“I used to be young and beautiful. Now I’m happy just to still be here,” singer Judy Page tells us, her pixie face glowing with a wide-eyed innocence that convinces you she must be a good actress because this lady has surely seen it all. And done it all too, no doubt, during a 50-year stage career. By LESLEY STONES.
Singer, actress and former TV presenter, Page is on stage again – well, she’s never been off it really – in a one-woman show that tells the story of her life, “Page By Page”.
It’s been a busy life professionally, with a catalogue of credits to her name that make her a familiar face to people who’ve been anywhere near a theatre in the last five decades. “Page By Page” is described as a musical tapestry of her life with a light-hearted narrative stringing together the songs she’s picked as highlights from her performances.
She’s such a waif that she’d look fragile and vulnerable if it wasn’t for the twinkle in her eye and naughty smile playing around her mouth. Yet she dominates the stage in a professional no-nonsense manner and sings with such power and feeling that she barely needs the microphone.
Pianist Clinton Zerf is her only accompaniment and he sits there in between his musical duties doting on her like a devoted puppy. The audience is eating out of her hand too, murmuring with approval when she mentions a favourite show, reminiscing about the defunct Club 58 in Hillbrow, or sharing anecdotes about the directors, leading men and husbands she’s known.
She gives us Piaf and Brel, “Summertime” and “Gone Too Soon”, moving through the years and decades in a largely chronological order that’s only disrupted when she remembers something she forgot to tell us earlier. Many of the songs are truncated so she can squeeze in a little more narrative, and by the second half the stories are beginning to feel a little too long. There’s just so much to pack in when you’re trying to distil half a century into a couple of hours.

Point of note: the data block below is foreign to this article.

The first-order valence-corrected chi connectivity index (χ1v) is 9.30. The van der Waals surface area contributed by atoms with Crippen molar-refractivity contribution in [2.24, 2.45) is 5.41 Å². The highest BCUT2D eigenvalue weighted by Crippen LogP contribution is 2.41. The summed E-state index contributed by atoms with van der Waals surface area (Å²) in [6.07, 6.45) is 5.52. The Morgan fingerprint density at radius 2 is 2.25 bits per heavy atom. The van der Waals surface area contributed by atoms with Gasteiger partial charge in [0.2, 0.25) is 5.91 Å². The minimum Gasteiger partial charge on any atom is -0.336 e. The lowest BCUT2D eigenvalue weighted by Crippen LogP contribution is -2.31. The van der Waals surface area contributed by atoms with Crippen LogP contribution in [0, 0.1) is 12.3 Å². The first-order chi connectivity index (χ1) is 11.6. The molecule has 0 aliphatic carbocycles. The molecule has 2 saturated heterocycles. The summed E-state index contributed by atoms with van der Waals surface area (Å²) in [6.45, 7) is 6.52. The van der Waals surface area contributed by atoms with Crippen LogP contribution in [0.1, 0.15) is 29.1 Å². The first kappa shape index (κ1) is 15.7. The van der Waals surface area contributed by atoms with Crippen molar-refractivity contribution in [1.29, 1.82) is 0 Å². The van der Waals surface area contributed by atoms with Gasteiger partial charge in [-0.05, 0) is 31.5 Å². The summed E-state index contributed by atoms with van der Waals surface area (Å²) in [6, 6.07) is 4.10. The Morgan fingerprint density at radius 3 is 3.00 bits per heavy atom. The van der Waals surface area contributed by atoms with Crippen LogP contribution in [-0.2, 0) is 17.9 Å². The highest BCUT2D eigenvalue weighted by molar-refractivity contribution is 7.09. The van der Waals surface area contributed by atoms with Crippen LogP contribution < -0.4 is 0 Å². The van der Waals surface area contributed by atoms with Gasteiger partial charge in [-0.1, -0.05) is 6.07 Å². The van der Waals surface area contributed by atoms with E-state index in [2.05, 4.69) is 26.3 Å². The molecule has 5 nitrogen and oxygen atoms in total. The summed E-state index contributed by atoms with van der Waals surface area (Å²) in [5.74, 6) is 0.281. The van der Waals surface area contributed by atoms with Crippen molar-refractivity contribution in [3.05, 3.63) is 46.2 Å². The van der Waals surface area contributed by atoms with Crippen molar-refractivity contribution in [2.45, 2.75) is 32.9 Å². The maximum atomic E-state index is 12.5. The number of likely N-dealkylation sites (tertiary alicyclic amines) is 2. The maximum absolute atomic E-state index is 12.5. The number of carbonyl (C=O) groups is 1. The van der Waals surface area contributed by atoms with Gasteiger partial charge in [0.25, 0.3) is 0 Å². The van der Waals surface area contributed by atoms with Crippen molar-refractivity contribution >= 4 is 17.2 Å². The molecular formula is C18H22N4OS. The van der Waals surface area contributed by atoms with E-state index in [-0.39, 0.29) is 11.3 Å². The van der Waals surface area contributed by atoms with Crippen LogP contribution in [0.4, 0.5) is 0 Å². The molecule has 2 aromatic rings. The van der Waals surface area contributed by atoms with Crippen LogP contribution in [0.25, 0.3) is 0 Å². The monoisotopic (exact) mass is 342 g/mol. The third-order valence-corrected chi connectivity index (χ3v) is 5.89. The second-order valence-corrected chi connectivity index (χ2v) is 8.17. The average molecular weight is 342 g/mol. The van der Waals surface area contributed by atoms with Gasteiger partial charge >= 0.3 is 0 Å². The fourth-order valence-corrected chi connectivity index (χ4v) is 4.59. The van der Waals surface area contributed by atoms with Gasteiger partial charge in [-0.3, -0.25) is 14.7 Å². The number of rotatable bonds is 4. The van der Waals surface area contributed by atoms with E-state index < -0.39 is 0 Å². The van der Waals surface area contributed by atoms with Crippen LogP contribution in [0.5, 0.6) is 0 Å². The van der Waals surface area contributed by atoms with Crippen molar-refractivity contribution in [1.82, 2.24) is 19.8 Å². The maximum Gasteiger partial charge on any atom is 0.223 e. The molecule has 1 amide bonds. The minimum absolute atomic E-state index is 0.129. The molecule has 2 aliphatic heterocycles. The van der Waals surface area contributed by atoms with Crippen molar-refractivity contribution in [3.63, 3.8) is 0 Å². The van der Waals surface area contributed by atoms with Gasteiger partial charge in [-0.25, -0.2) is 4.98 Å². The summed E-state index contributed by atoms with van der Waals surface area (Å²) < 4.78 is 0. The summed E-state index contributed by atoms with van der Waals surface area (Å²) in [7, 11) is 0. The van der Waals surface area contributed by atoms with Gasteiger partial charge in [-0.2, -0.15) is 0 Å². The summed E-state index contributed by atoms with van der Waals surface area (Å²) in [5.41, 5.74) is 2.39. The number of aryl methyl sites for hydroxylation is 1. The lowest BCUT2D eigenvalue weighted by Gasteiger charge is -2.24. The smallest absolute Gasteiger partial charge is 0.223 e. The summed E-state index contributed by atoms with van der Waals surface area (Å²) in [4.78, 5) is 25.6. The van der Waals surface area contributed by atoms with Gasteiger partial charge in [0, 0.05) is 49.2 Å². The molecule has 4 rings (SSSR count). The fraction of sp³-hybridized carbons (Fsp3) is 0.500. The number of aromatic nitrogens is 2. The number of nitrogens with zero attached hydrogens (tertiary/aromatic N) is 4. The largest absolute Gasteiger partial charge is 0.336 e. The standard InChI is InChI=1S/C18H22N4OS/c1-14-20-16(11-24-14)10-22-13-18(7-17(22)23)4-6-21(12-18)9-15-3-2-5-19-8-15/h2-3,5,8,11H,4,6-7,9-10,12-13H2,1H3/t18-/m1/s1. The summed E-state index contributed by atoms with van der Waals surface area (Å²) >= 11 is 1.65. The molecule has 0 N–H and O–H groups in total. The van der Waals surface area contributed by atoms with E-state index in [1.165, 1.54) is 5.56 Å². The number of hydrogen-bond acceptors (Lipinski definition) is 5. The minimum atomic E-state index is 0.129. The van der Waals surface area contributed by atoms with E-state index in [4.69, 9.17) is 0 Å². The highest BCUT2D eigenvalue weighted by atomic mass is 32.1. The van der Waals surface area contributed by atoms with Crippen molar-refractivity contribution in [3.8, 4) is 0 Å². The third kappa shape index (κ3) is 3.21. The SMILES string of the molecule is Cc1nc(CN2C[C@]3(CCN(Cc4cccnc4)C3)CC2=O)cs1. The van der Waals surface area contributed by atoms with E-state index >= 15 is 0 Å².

The name checks will be lost on anyone who’s not a theatrical aficionado, but the voice, the variety of music and the sheer presence emanating from this short but still sharp lady are engrossing. The stage simply features a piano and stool, and the lighting enhances without ever stealing the show. It’s a gentle evening of story-telling and soft cabaret rather than the stirring stuff she belted out in the old days, but it’s far from unengaging.
Page is refusing to retire, having tried walks on the beach and afternoon teas in Plettenberg Bay and reaffirming that she’d rather be pulling on the gowns and tuning up the vocal chords. For Page, perhaps this is her final time to shine, and to really be in the limelight instead of making cameo appearances, and the old trouper makes the most of it. It feels like a finale; like the final act before age eventually diminishes her aura and she’s making sure we all sit up and pay attention. DM
“Page By Page” runs at Sandton’s Old Mutual Theatre on the Square until 9 April.
For more on the sassy, but classy showtime scene in Gauteng, visit Lesley’s great website.
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